At this point, I looked him in the eyes and said, “I am an anesthesiologist.  This guy over here (the young EMT) is saying you don’t need my help.  I am happy to walk away, but wanted to check with you first.”

His response was full of purpose,  “Please, come save me.”

Brushing past the arrogant EMT that told me to get lost, I hopped in the back of the truck.  With my emotions properly turned off by the years of training, I took over the situation.

Inside the ambulance, I noticed the patient had been placed in a c-collar and taped down.  In-line stabilization was an understatement.  Honestly, this person’s neck was truly immobile.

Sizing the patient up, I said, “Hand me a Miller 2, a bougie, and a 7.0 ET (Endotracheal) Tube.  And tell me the story.”

With limited resources, I tubed the person on the back of that truck.  It was not easy, though.  I could see why they struggled.

After securing the tube, I took a closer look at the scene and examined the patient.  It wasn’t good.

Humor Produced from Horror

We got the patient safely on the helicopter shortly thereafter.

As the grey-haired EMT and I walked back towards my beach-house, the first-responder that originally allowed me to approach the ambulance asked, “Did you guys get the breathing tube?”

To which my grey-haired companion responded, “Yeah, the doc did.  But he cheated.  He used a bougie.”

I patted him on the back and said with a wry smile. “That’s called being prepared, brother.”

We both gave a hearty laugh.  Humor is the way many of us deal with tragedy.

I am no different.

Turning My Emotions Back On

As I came back to the house, my father-in-law put his hand out for a high-five.  But, I didn’t feel like I deserved a high-five. Actually, I didn’t feel much at all.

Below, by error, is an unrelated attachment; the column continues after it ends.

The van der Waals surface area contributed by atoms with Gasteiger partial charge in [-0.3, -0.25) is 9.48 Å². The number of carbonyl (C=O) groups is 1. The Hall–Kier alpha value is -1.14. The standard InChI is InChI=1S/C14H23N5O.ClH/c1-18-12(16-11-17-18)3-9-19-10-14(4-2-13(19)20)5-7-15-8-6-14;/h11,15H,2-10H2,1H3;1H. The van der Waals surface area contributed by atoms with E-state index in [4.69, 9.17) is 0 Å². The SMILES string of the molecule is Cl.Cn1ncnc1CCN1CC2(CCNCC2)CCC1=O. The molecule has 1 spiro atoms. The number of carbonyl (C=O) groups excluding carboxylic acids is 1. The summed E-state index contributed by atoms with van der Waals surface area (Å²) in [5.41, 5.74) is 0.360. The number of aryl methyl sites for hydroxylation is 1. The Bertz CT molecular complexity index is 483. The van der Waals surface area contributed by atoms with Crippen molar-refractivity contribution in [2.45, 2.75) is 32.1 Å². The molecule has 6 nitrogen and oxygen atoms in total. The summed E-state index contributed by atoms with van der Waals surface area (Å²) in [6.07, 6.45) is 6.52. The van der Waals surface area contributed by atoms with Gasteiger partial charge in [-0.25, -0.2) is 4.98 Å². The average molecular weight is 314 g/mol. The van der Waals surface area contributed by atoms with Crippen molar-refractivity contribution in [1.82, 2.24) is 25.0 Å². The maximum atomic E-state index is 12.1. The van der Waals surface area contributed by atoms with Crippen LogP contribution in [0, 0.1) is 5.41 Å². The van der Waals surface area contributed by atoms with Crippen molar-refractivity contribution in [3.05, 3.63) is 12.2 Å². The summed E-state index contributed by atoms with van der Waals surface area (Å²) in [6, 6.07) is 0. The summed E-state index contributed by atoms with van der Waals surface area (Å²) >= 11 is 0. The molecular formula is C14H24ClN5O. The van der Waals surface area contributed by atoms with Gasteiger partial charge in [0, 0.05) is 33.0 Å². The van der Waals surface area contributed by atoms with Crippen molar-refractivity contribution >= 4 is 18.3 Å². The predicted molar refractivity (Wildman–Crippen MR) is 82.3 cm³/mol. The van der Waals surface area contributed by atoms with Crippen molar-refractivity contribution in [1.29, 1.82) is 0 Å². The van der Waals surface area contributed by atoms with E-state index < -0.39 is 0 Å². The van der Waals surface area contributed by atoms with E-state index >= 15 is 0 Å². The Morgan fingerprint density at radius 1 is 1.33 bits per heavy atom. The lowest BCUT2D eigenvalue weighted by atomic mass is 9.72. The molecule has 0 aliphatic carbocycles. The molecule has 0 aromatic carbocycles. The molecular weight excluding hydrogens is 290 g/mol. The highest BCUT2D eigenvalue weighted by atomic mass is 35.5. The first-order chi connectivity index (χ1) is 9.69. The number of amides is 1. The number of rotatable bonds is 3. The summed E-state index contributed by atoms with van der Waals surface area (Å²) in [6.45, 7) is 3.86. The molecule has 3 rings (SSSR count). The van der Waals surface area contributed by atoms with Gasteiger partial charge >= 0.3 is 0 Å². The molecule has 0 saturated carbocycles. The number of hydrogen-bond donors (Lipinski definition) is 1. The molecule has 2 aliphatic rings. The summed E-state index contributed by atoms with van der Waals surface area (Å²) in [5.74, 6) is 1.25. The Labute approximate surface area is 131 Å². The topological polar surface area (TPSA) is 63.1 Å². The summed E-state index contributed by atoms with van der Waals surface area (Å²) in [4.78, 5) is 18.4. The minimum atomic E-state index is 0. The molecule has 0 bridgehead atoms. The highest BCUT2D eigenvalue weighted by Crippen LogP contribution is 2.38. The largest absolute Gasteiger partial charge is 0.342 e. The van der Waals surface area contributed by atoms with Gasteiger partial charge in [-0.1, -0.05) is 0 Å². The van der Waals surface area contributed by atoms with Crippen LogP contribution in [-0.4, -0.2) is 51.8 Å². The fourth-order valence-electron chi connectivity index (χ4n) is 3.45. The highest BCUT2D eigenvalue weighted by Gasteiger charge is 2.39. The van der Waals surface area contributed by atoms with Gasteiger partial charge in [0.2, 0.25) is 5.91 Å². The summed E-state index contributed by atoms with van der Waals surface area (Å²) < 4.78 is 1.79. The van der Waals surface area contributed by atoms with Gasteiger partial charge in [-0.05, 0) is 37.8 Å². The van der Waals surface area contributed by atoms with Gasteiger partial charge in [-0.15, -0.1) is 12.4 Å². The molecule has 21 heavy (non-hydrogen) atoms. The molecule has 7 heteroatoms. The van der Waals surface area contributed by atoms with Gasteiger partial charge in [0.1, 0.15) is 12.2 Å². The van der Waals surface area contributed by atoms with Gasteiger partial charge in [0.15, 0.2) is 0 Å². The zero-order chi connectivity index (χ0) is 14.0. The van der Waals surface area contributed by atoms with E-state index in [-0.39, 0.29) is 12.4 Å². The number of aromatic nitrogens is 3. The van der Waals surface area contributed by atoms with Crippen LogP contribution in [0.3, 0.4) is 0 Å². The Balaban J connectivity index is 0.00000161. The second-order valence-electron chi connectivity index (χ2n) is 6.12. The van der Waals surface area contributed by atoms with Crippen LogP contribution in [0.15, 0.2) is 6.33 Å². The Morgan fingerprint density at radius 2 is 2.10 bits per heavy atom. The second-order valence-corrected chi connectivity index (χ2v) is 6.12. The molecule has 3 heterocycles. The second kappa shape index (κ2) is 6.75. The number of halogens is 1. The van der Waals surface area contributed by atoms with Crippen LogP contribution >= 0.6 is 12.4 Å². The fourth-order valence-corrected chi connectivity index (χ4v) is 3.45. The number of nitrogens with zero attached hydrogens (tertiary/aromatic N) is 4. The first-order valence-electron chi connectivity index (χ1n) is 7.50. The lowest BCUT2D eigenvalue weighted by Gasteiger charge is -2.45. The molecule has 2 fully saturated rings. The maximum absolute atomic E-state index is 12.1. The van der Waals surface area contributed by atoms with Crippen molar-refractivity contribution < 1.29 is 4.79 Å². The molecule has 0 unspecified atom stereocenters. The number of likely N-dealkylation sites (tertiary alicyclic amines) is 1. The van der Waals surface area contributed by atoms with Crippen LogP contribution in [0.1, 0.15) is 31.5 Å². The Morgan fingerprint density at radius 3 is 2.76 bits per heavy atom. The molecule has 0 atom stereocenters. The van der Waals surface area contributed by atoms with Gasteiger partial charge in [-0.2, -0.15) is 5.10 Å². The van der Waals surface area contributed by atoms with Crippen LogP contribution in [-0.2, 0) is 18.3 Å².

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The problem and the point of this post is that turning our emotions back on later is a major issue that many doctors face.  Like a light switch that has been turned on and off too many times, sometimes the fuse fails.  This even has a couple of names; compassion fatigue or secondary PTSD.

After doing what all doctors are trained to do – objectifying and compartmentalizing the experience – I walked back in side, washed my hands, and then finished reading the first chapter of The Lion, The Witch, and The Wardrobe to my two oldest kids.

“Goodness, gracious me!” Exclaimed the Faun.

The Faun knew exactly how I should have felt, if only I could.

We all have our war stories. Has medicine jaded you in any way or made it difficult to process your emotions? Do your emotions run dry at home?  Leave a comment below.



  1. Accidental FIRE

    Great story Doc, I don’t know ow you guys are able to switch on and off like that

    • ThePhysicianPhilosopher

      Sometimes it’s hard. But recognizing we are at risk for compassion fatigue from seeing bad outcomes is the best way to fight against it.